Planting fresh produce in D.C.’s ‘food deserts’
By Tim Carman,
To reach Jimmy Singleton’s “corner store” at the Marbury Plaza Apartments in Ward 7, residents must take the elevator down to the basement and navigate a series of barren, unmarked hallways until they find a nondescript doorway that leads to Marbury Market. For the hundreds of residents here, this is their nearest grocery store.
The co-owner learned the dangers of trying to survive on the market’s junk food-heavy stock — chips, sodas, candy bars, sticky buns and the like. Not long after he bought the store in 2005, Singleton turned it into his primary feeding trough.
“In a year’s time, I had gained about 75 pounds,” he says. “I got so big, customers started talking about me.”
He decided he needed to silence them; he made a New Year’s resolution to lose the pounds — by not eating at his market and to start cooking at home. “The weight,” he says, “was just coming off.”
If Singleton, 45, learned the importance of home cooking — and avoiding junk food — he couldn’t exactly translate those lessons into a business plan that made sense for Marbury Market. He had tried to sneak in healthier drinks — fruits juices and smoothies — and discovered his customers preferred their carbonated sodas with high-fructose corn syrup.
But the owner’s weight-loss story made him open to a surprise offer that came his way last year: D.C. Central Kitchen, the nonprofit dedicated to feeding and training unemployed and at-risk Washingtonians, asked Singleton to join a pilot program to introduce fresh produce to corner markets in the District’s so-called “food deserts.” The program is part of a growing national effort to increase access to healthy food. In Philadelphia, for instance, a federally funded program is placing fresh food in hundreds of corner stores in low-income neighborhoods with high obesity rates.
Central Kitchen’s “Healthy Corners” program launched in September 2011, with about 30 stores taking part, each located in a low-income neighborhood that the U.S. Department of Agriculture has designated a food desert, because at least a third of its residents live more than a mile away from a large grocery store. Healthy Corners was designed to overcome at least two major obstacles that keep fresh produce out of bodegas: Retailers think the fruits and vegetables are too expensive and too hard to sell, and distributors don’t see the value of delivering small orders to these tiny neighborhood stores.
Michael F. Curtin Jr., chief executive of D.C. Central Kitchen, calls it a “vicious cycle” that has kept poor neighborhoods hooked on empty calories, a reminder that food security is not just about access to food — but access to good food. With initial funding from the D.C. Department of Small and Local Business Development, Healthy Corners was able not only to supply corner stores with modest refrigeration units, but also to serve as a small-scale distributor, buying produce in bulk and then breaking the fruits and veggies into small orders for delivery.
But more important, Curtin says, Healthy Corners has eased these small retailers into the program by subsidizing the produce for several months before charging full wholesale prices. The slow phase-in period allows store owners to figure out what their customers want, so that when D.C. Central Kitchen starts charging full price, retailers can cater their weekly orders to match consumer demand. This, in part, explains why 27 of the original 30 pilot stores continue to take part in Healthy Corners.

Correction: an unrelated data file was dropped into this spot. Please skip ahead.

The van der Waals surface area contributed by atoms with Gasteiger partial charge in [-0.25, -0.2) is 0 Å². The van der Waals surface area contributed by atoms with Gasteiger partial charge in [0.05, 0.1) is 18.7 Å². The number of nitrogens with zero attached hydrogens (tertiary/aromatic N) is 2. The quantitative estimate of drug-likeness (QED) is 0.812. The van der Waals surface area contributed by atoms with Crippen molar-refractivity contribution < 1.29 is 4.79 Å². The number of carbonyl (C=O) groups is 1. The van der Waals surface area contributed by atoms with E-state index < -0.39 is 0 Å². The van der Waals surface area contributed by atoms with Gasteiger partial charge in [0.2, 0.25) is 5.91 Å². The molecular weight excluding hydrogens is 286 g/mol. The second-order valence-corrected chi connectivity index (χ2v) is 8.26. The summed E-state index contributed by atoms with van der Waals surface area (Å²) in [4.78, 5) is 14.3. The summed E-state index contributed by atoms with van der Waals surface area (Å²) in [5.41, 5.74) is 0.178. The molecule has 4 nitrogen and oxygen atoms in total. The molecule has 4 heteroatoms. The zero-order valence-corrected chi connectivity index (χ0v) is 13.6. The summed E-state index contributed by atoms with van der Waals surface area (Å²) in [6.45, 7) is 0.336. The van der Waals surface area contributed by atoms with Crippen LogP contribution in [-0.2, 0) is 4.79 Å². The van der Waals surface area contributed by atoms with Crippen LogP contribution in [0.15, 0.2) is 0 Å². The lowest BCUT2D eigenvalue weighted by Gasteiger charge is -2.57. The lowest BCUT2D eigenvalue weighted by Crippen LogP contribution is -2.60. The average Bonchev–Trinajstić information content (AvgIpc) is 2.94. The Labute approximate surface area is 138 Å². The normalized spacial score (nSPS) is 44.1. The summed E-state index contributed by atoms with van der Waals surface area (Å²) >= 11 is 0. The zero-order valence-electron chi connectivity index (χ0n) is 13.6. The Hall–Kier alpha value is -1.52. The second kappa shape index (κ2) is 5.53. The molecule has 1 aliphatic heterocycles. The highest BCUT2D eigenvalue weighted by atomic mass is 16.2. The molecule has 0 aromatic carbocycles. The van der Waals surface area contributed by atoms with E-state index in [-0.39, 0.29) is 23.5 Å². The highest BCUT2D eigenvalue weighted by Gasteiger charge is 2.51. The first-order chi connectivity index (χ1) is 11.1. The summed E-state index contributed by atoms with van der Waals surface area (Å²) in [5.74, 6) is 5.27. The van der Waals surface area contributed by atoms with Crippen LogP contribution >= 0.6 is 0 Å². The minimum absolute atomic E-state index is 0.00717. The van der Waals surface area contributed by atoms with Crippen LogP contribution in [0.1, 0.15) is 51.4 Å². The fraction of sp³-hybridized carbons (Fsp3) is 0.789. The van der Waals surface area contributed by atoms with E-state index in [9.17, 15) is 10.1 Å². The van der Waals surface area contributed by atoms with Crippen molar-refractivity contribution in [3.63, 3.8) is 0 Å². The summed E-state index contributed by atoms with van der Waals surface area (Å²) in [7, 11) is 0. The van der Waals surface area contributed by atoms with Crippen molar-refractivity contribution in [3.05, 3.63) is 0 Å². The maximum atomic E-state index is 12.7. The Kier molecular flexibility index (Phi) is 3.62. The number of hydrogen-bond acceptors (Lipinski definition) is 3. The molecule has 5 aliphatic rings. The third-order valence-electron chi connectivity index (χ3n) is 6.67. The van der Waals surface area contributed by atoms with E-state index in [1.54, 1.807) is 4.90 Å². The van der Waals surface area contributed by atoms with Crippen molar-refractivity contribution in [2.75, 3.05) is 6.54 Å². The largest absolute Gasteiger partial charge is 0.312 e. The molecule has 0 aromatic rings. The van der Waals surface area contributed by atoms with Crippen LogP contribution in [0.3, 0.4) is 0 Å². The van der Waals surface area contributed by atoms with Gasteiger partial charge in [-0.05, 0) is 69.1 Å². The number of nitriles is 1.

“That’s pretty amazing,” Curtin says. “Internally, we thought we might lose half, and let’s put it this way, I would not have been surprised if we lost half” when D.C. Central Kitchen started charging full price.
Despite the healthy retention rate with retailers, Healthy Corners is a small program battling deeply entrenched eating habits. Many markets place orders so small — such as five apples, 10 potatoes or five white onions, etc., a week — that it would make traditional produce wholesalers laugh. But, as Curtin points out, those are not the numbers to focus on. The more important figures are the ones that show slow, gradual growth in sales at the majority of Healthy Corner stores.
“The sales numbers have gone up consistently every month. . . . That is, for me, the key piece: that we’re seeing this growth,” Curtin says. “People are becoming aware that they can get these kinds of products at their local stores, and they’re relying on it.”
Over at Marbury Market, Singleton talks glowingly of Healthy Corners while speaking honestly about the realities of his subterranean store. Yes, some customers have learned to buy an apple over, say, a bag of chips. And, yes, his orders have increased by more than 100 percent since last fall, to the point where Joelle Johnson, local initiatives and procurement coordinator for D.C. Central Kitchen, calls Marbury Market “one of our better stores.”
But Singleton isn’t about to turn his store into Whole Foods; his market’s biggest sellers, he says, remain candy and fruit-flavored cigarillos. “That’s the only fruit they’re consuming,” Singleton says with a resigned laugh.
Because efforts here and nationwide are still new, it remains to be seen whether creating access to healthier food will actually change people’s habits; some recent studies have suggested it won’t. But many see it as a step in the right direction.
Singleton says that while some customers may ignore the small stashes of produce and trail mix — not to mention the Healthy Corner signage that explains the caloric difference between a sticky bun and a banana — others have embraced Marbury’s fresh approach. Sometimes, they’re shoppers who previously avoided the market.
“Some refused to come here because we didn’t have anything nutritious. . . . The temptation was too great,” Singleton says. “These people have started to come down, which is great for us.”